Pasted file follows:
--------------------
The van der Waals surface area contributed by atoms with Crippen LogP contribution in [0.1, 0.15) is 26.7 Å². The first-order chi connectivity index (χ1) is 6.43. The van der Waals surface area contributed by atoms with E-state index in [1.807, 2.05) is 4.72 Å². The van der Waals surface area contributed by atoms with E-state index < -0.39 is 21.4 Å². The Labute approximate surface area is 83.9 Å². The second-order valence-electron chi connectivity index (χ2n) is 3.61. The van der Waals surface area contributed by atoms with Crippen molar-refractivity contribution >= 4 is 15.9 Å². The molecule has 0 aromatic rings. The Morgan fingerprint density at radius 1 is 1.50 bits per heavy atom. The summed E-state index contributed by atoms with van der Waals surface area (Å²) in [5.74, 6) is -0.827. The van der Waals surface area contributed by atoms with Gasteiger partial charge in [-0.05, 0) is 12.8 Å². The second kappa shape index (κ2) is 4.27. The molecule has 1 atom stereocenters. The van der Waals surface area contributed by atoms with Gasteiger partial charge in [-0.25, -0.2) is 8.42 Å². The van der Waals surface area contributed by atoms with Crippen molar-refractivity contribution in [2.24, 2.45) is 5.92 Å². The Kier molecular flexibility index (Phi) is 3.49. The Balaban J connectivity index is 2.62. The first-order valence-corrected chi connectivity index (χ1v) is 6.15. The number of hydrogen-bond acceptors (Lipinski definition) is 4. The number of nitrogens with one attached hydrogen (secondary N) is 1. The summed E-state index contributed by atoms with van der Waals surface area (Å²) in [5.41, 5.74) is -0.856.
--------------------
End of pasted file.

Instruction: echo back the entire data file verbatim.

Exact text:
The van der Waals surface area contributed by atoms with Crippen LogP contribution in [0.1, 0.15) is 26.7 Å². The first-order chi connectivity index (χ1) is 6.43. The van der Waals surface area contributed by atoms with E-state index in [1.807, 2.05) is 4.72 Å². The van der Waals surface area contributed by atoms with E-state index < -0.39 is 21.4 Å². The Labute approximate surface area is 83.9 Å². The second-order valence-electron chi connectivity index (χ2n) is 3.61. The van der Waals surface area contributed by atoms with Crippen molar-refractivity contribution >= 4 is 15.9 Å². The molecule has 0 aromatic rings. The Morgan fingerprint density at radius 1 is 1.50 bits per heavy atom. The summed E-state index contributed by atoms with van der Waals surface area (Å²) in [5.74, 6) is -0.827. The van der Waals surface area contributed by atoms with Gasteiger partial charge in [-0.05, 0) is 12.8 Å². The second kappa shape index (κ2) is 4.27. The molecule has 1 atom stereocenters. The van der Waals surface area contributed by atoms with Gasteiger partial charge in [-0.25, -0.2) is 8.42 Å². The van der Waals surface area contributed by atoms with Crippen molar-refractivity contribution in [2.24, 2.45) is 5.92 Å². The Kier molecular flexibility index (Phi) is 3.49. The Balaban J connectivity index is 2.62. The first-order valence-corrected chi connectivity index (χ1v) is 6.15. The number of hydrogen-bond acceptors (Lipinski definition) is 4. The number of nitrogens with one attached hydrogen (secondary N) is 1. The summed E-state index contributed by atoms with van der Waals surface area (Å²) in [5.41, 5.74) is -0.856.